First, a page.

The ability to promote a new video automatically across a whole channel is a very big deal - get to it.
Here’s Prescription’s piece on it: http://www.prescriptionmusicpruk.com/the-prescription/2012/10/30/an-important-new-youtube-feature-for-musicians.html
Here’s YouTube’s own - http://youtubecreator.blogspot.co.uk/2012/10/keep-your-audience-engaged-with-invideo.html
And, this from the ever brilliant Smart Passive Income site covers it as part of a longer post which is well worth a read - http://www.smartpassiveincome.com/how-to-hand-out-flyers-online-old-school-and-new-school/
In todays social media world, the video seems to be the optimum format for getting your music across. As much as we like to listen to music, the art of discovery is often helped with a video.
With all the low budget tech out there, it is now within everybodies reach to create a video. I succesfully filmed a band at a live gig recently with just two iphones just to see how it would work, and it didn’t turn out too bad!
So if you fancy giving it a go, there are a few simple things you need get right before you embark on your first video production.
Peter Gavin has put together a list of 5 key points that will help you create your first video in a post that i found on evolver FM.
He says you need to consider these things..
1. It takes 2 (cameras) to make a thing go right
2. Lighting is the more important than your camera
3. Audio quality can make or break your video
4. You already own editing software
5. Resize your videos without losing quality
He goes into depth in the full article that you can read here. Which also has more leads/links to more info that will guide you through to making your first video.
VYCLONE Iphone APP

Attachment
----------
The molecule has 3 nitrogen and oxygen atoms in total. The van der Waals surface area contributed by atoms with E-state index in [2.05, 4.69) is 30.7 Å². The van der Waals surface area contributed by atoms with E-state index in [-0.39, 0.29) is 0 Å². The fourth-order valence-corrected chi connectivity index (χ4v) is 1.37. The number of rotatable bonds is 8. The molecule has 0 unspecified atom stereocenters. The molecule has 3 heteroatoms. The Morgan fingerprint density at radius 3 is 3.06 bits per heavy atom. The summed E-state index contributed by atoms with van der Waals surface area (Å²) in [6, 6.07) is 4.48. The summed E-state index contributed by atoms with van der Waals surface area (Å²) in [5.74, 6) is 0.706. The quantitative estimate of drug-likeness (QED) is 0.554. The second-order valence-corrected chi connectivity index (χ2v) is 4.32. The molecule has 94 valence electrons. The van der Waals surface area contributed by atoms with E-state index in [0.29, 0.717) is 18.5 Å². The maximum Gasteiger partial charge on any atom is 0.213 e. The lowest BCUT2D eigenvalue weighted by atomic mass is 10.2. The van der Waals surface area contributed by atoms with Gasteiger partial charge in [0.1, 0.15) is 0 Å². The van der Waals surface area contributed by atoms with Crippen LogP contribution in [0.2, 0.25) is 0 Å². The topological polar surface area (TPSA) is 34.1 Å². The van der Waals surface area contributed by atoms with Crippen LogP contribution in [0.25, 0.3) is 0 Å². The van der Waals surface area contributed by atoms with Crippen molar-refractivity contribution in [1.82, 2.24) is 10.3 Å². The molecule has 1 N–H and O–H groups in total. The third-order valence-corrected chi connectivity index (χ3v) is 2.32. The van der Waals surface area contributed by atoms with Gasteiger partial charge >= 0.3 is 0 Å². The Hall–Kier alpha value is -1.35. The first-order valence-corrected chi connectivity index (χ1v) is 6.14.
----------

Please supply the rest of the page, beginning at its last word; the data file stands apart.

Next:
Another interesting way to create a video is to use a useful app that has just appeared on the Web.
Vyclone is a new free iPhone app which allows you to include and remix your own video footage with the ones of your friends recording the same event.
Vyclone synchronizes and edits everyone’s clips to create one movie with all the angles cut together.
Sounds awesome, you just make sure you get a few friends to install the app at your gig and get them filming, all the pain of syncing is taken away so you can just use the best shots!
For more info go here
Go on give it a go… it’s not as difficult to make a video as you think!
I came across the following video which gives you cool insight into how music really does effect you, and the reason we are all addicted to it.
Check it out, music really is a drug…..
Hi! We’re back from our Summer Holidays, Ian spent a lovely 2 weeks down in Devon dodging the rain, whilst I avoided the Olympic madness in London and spent the time in Berlin. So we are back now bringing you more tips and suggestions we have scoured from the web, and as we were away there’s a lot to catch up on.
The first thing to catch my eye is an article on how to grow your mailing list. This in my mind is the single most important thing a band should be doing, after writing some amazing music!
Musicians have to get over the fact that their music won’t be magically discovered as it was before the internet, and staying connected to your fanbase is imperative, and the best connection you can have (after their telephone number which is highly unlikely) is their personal email address.
Jon Ostrow, Cyber PR’s publicity director has written an article that hits the nail on the head and lists 10 Ways To Grow One Gigantic Mailing List.
Continual and correct engagement with your fanbase is crucial to keep them loyal, and with sense of exclusivity you will continue to keep them that way.
He mentions in his article…
When building and nurturing a fan base, your objective is always to strengthen loyalty, then size. Going way back to the ‘1000 true fans‘ theory, having 1000 super fans who buy everything from you and are in constant support of you is far more beneficial (and lucrative) than 10,000 casual fans. So, creating a strong sense of exclusivity is very important when offering something in exchange for an email address. You want your fans to feel as though giving their email address to you is meaningful, as if they were joining a club or community, ultimately strengthening their loyalty to you.
Check out his 10 winning ways to grow your mailing list here